FWIW, I host a team of Germans every couple weeks in our offices. They complain and gossip when we don't provide a large bowl of yogurt and it is the sweetest, most candy like product I've ever had. So it seems "fake" yogurt has its fans as well!

Germany is not among the places with natively great yogurt. That's more of a south east Europe and Asia minor thing.

There's also another New York yoghurt maker. Siggi's who makes Icelandic skyr. http://skyr.com/our_story.html

I'm a skyr convert --tho you have to get used to its texture.

It's about $2 per 5.3oz.

I've always wanted to try skyr, what is the texture like compared to yogurt?

Mildly sandy and sticky. After a week or so you get used to the new texture and then it's more about liking a flavor. Vanilla and Orange Ginger are the ones I prefer.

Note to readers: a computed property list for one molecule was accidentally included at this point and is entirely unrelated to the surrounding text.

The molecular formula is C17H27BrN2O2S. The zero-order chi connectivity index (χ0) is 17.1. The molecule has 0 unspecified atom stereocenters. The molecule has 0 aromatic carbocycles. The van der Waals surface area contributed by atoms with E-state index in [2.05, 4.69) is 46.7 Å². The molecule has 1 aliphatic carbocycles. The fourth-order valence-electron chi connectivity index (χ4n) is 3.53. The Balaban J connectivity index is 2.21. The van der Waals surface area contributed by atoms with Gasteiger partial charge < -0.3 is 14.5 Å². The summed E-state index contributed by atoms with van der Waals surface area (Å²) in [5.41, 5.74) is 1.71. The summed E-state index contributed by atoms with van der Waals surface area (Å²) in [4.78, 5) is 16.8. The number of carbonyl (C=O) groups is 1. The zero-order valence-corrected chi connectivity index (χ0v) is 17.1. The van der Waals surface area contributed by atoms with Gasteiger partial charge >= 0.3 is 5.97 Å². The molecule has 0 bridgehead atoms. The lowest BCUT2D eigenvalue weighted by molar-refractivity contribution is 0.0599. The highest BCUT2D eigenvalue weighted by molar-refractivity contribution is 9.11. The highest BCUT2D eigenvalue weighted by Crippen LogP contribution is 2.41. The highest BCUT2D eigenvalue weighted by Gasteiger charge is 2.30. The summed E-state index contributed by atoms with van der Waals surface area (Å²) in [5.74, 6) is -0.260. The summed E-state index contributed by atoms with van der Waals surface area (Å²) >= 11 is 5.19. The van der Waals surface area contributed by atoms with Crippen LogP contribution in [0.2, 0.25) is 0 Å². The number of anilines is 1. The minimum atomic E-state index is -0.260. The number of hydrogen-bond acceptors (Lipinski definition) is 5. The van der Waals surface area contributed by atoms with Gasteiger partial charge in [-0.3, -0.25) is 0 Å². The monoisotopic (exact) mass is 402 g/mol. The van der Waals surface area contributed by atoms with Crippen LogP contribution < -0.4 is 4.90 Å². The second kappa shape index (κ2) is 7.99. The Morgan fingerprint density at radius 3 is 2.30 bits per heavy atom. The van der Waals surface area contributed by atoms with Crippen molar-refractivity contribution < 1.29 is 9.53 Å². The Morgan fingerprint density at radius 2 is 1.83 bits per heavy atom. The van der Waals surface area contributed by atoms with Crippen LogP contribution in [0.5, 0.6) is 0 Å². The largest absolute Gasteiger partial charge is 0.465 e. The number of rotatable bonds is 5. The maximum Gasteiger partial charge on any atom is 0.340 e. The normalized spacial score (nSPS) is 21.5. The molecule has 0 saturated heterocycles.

Next stop: coffee in USA.

It's easy to get good coffee in the U.S., at least in the more metropolitan cities. Just don't go into Starbucks.

I had a much harder time finding good coffee in Europe, actually.

If you're doing a yogurt startup, do you need a technical cofounder who is an expert in yogurt?

This is not a joke, I'm genuinely curious whether "technical" cofounders are specific to the tech domain or if they are necessary in every startup (another example is chef / restaurants)

"If you're doing a yogurt startup, do you need a technical cofounder who is an expert in yogurt?"

It depends on the category, really.